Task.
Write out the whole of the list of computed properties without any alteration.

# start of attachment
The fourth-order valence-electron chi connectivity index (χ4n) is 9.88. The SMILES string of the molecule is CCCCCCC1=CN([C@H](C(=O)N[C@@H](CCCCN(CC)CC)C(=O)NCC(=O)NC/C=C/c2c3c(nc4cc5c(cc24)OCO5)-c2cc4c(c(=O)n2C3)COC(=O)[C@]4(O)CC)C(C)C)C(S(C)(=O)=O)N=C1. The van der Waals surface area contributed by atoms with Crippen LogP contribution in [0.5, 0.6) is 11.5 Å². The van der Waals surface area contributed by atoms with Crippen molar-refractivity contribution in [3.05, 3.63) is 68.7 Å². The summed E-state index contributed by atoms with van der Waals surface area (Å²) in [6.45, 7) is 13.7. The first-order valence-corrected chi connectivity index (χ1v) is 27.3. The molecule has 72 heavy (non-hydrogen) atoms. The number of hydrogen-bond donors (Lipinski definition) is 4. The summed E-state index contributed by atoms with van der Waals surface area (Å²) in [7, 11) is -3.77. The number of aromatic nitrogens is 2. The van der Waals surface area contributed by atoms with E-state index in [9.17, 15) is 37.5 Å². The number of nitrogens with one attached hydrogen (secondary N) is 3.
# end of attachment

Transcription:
The fourth-order valence-electron chi connectivity index (χ4n) is 9.88. The SMILES string of the molecule is CCCCCCC1=CN([C@H](C(=O)N[C@@H](CCCCN(CC)CC)C(=O)NCC(=O)NC/C=C/c2c3c(nc4cc5c(cc24)OCO5)-c2cc4c(c(=O)n2C3)COC(=O)[C@]4(O)CC)C(C)C)C(S(C)(=O)=O)N=C1. The van der Waals surface area contributed by atoms with Crippen LogP contribution in [0.5, 0.6) is 11.5 Å². The van der Waals surface area contributed by atoms with Crippen molar-refractivity contribution in [3.05, 3.63) is 68.7 Å². The summed E-state index contributed by atoms with van der Waals surface area (Å²) in [6.45, 7) is 13.7. The first-order valence-corrected chi connectivity index (χ1v) is 27.3. The molecule has 72 heavy (non-hydrogen) atoms. The number of hydrogen-bond donors (Lipinski definition) is 4. The summed E-state index contributed by atoms with van der Waals surface area (Å²) in [7, 11) is -3.77. The number of aromatic nitrogens is 2. The van der Waals surface area contributed by atoms with E-state index in [9.17, 15) is 37.5 Å². The number of nitrogens with one attached hydrogen (secondary N) is 3.